5 ways to use your credit card wisely

Published on November 24th, 2020
  Written by 
Bill Tsouvalas
Bill Tsouvalas is the managing director and a key company spokesperson at Savvy. As a personal finance expert, he often shares his insights on a range of topics, being featured on leading news outlets including News Corp publications such as the Daily Telegraph and Herald Sun, Fairfax Media publications such as the Australian Financial Review, the Seven Network and more. Bill has over 15 years of experience working in the finance industry and founded Savvy in 2010 with a vision to provide affordable and accessible finance options to all Australians. He has built Savvy from a small asset finance brokerage into a financial comparison website which now attracts close to 2 million Aussies per year and was included in the BRW’s Fast 100 in 2015 as one of the fastest-growing companies in the country. He’s passionate about helping Australians make financially savvy decisions and reviews content across the brand to ensure its accuracy. You can follow Bill on LinkedIn.
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A credit card can help you build good credit if used wisely, to access the most important purchases that you will make such as a house or a car later on. However, not knowing what to look for in a card and the fees that come with it can cause you to get caught up in a debt trap that can get harder to get out of. Here is a list of money smart tips that can help you manage your credit card like a pro.

1. Find a card that is good for you

Getting a card that matches your needs is one of the ways that you can manage your credit card and stay on top of your finances. With so many offers on the market from various lenders when it comes to credit cards, it is possible to snatch up a card that has all the right features and special concessions. By comparing cards, you can access cards that do not come with a yearly fee. You can also compare cards that have no application fee and has the lowest interest rate the market has to offer.

2. Watch out for hidden fees

Some credit cards offer tempting interest rates, but before you sign up check to see if there are any hidden fees. Thankfully, the law is on your side when it comes to protecting you from hidden fees as all banks issuing credit cards are not permitted to hide any charges. A few fees that you can keep your eye out for when applying for a credit card are fees like; late payment fees, balance transfer fees, processing fees, transaction fees, and fees for exceeding your credit limit.

3. Use your power to negotiate a lower rate

Having a good credit card rating can open doors to a card with better features and a lower rate from other banks and lenders. Using comparison sites or approaching other lenders to see what other rates are out there can help improve your negotiating power with your current lender. After all, they wouldn’t want to lose a valuable customer like you.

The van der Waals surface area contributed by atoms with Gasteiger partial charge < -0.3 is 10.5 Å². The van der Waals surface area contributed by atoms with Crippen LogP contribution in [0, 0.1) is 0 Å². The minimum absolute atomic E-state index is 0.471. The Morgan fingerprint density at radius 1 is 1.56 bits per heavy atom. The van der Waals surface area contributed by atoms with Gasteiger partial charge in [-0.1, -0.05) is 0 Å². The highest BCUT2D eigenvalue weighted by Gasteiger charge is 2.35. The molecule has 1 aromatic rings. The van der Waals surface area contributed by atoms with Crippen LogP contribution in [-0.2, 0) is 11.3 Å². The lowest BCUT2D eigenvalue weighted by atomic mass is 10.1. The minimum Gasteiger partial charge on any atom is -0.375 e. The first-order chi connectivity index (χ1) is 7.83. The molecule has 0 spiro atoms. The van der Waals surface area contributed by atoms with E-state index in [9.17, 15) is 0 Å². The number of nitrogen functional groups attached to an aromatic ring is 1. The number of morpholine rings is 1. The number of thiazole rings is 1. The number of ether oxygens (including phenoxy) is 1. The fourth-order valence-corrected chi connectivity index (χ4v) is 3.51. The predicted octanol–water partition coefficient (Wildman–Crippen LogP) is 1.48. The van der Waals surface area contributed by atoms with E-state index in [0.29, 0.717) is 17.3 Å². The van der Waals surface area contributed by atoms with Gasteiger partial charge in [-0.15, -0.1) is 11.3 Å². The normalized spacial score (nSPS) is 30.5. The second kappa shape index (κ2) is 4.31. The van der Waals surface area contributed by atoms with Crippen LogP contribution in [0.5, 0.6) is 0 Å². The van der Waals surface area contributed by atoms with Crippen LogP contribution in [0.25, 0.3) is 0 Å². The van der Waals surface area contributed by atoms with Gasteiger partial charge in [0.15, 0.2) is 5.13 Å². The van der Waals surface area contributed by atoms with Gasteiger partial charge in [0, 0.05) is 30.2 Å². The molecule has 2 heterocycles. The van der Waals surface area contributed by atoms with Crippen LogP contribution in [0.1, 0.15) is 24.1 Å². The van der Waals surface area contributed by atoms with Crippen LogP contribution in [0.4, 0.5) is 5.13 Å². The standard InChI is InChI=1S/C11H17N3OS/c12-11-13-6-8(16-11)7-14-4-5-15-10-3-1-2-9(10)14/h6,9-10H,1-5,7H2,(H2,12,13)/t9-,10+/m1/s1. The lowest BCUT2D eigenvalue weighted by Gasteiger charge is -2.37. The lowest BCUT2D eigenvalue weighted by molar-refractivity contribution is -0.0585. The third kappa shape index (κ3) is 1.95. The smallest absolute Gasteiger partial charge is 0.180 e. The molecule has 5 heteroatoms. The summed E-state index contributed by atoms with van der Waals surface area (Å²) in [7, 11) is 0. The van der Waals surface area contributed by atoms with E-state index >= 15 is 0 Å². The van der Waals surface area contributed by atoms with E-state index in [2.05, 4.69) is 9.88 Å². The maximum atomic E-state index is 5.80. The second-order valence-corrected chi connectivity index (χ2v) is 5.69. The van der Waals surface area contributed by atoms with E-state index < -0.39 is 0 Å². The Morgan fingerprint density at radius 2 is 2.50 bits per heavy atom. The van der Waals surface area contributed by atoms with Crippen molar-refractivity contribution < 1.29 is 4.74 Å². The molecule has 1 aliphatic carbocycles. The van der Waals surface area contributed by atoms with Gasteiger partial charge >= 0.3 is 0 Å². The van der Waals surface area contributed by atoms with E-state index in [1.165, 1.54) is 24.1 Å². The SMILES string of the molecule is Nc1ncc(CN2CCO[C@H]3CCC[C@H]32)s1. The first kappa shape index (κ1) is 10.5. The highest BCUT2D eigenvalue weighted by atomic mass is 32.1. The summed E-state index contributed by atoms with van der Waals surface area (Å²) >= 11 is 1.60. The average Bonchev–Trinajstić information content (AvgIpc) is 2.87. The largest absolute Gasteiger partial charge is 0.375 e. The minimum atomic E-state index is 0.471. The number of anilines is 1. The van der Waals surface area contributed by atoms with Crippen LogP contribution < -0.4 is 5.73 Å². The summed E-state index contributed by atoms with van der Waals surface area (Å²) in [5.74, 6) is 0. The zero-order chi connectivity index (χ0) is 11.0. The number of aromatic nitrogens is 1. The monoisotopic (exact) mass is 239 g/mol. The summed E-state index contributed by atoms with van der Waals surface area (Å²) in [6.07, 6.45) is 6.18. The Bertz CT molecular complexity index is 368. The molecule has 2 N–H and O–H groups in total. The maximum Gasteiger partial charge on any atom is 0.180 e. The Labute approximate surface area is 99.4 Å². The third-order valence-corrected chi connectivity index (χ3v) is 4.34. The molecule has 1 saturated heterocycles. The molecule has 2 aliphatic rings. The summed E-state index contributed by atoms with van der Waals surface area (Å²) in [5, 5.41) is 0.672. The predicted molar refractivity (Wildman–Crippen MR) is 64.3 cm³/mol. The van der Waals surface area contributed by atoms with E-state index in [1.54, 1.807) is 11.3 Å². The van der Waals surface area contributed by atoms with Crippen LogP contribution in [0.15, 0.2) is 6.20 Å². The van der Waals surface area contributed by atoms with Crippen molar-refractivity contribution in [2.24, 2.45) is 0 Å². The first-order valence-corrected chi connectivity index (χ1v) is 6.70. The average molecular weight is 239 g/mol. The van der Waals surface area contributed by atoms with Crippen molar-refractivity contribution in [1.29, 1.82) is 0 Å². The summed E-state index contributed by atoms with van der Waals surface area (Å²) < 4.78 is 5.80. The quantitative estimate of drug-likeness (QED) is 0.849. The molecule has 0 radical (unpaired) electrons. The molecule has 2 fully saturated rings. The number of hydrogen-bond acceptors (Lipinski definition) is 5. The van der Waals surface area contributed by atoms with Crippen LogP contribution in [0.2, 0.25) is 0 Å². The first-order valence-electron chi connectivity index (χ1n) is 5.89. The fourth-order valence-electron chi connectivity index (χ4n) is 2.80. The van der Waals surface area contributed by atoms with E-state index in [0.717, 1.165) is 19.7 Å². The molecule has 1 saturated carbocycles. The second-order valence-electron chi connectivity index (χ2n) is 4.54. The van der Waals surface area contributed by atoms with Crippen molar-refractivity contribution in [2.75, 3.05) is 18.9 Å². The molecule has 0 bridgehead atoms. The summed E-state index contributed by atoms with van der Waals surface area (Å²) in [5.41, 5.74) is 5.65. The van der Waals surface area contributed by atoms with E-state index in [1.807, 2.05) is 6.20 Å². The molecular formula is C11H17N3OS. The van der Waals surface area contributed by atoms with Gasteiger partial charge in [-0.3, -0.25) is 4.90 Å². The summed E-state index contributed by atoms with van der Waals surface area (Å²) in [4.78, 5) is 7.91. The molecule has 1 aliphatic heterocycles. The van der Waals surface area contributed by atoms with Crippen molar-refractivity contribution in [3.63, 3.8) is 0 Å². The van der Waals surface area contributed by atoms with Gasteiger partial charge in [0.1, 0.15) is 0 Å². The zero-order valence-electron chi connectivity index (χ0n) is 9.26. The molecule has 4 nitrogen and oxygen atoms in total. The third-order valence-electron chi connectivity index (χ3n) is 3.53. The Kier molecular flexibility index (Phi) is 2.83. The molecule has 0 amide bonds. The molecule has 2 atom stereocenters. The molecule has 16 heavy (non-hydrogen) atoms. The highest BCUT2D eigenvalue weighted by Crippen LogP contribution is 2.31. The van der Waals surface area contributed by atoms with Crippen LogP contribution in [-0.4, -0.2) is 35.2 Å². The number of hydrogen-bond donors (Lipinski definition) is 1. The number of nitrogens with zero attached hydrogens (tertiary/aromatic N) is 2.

4. Meet your payment deadlines

Being able to pay your credit card bill on time every month can prevent you from raking up the interest that comes with missing a deadline. This is generally a good sign that you are on your way to managing your credit card like a pro, which can be a nod in the right direction from other lenders when it is time to take out another credit card or loans. Setting up automated payments can also help you keep up your good streak.

5. Cut back on the plastic

If you are finding it harder to manage the number of plastics lined up in your wallet then maybe it is time you considered cutting back on some of your credit cards. Checking to see if the credit cards that you currently have match your needs and finances can be the first step to take. There is no limit to the number of credit cards you can own, but keep in mind that having too many could add up to your debt and possibly damage your credit score.

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This guide provides general information and does not consider your individual needs, finances or objectives. We do not make any recommendation or suggestion about which product is best for you based on your specific situation and we do not compare all companies in the market, or all products offered by all companies. It’s always important to consider whether professional financial, legal or taxation advice is appropriate for you before choosing or purchasing a financial product.

The content on our website is produced by experts in the field of finance and reviewed as part of our editorial guidelines. We endeavour to keep all information across our site updated with accurate information.

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